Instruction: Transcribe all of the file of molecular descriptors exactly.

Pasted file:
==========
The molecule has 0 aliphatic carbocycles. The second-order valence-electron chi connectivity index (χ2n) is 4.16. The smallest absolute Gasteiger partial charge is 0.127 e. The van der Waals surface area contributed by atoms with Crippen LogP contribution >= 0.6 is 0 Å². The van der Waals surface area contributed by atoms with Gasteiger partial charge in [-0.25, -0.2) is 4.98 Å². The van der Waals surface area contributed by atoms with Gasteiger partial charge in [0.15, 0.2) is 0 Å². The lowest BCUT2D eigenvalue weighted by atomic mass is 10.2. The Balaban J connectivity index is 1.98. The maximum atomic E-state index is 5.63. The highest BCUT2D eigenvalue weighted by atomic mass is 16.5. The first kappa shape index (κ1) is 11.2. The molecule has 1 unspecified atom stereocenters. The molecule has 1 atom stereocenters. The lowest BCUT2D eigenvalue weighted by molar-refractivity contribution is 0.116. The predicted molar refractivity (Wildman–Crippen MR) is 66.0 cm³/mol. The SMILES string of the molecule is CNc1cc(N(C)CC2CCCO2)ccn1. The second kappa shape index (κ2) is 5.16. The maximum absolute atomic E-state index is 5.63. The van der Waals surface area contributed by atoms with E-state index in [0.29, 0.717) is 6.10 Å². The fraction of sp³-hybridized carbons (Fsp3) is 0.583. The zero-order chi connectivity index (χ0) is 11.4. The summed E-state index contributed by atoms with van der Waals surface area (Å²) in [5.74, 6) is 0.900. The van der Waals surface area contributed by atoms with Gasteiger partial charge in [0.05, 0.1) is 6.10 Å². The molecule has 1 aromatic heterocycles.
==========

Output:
The molecule has 0 aliphatic carbocycles. The second-order valence-electron chi connectivity index (χ2n) is 4.16. The smallest absolute Gasteiger partial charge is 0.127 e. The van der Waals surface area contributed by atoms with Crippen LogP contribution >= 0.6 is 0 Å². The van der Waals surface area contributed by atoms with Gasteiger partial charge in [-0.25, -0.2) is 4.98 Å². The van der Waals surface area contributed by atoms with Gasteiger partial charge in [0.15, 0.2) is 0 Å². The lowest BCUT2D eigenvalue weighted by atomic mass is 10.2. The Balaban J connectivity index is 1.98. The maximum atomic E-state index is 5.63. The highest BCUT2D eigenvalue weighted by atomic mass is 16.5. The first kappa shape index (κ1) is 11.2. The molecule has 1 unspecified atom stereocenters. The molecule has 1 atom stereocenters. The lowest BCUT2D eigenvalue weighted by molar-refractivity contribution is 0.116. The predicted molar refractivity (Wildman–Crippen MR) is 66.0 cm³/mol. The SMILES string of the molecule is CNc1cc(N(C)CC2CCCO2)ccn1. The second kappa shape index (κ2) is 5.16. The maximum absolute atomic E-state index is 5.63. The van der Waals surface area contributed by atoms with E-state index in [0.29, 0.717) is 6.10 Å². The fraction of sp³-hybridized carbons (Fsp3) is 0.583. The zero-order chi connectivity index (χ0) is 11.4. The summed E-state index contributed by atoms with van der Waals surface area (Å²) in [5.74, 6) is 0.900. The van der Waals surface area contributed by atoms with Gasteiger partial charge in [0.05, 0.1) is 6.10 Å². The molecule has 1 aromatic heterocycles.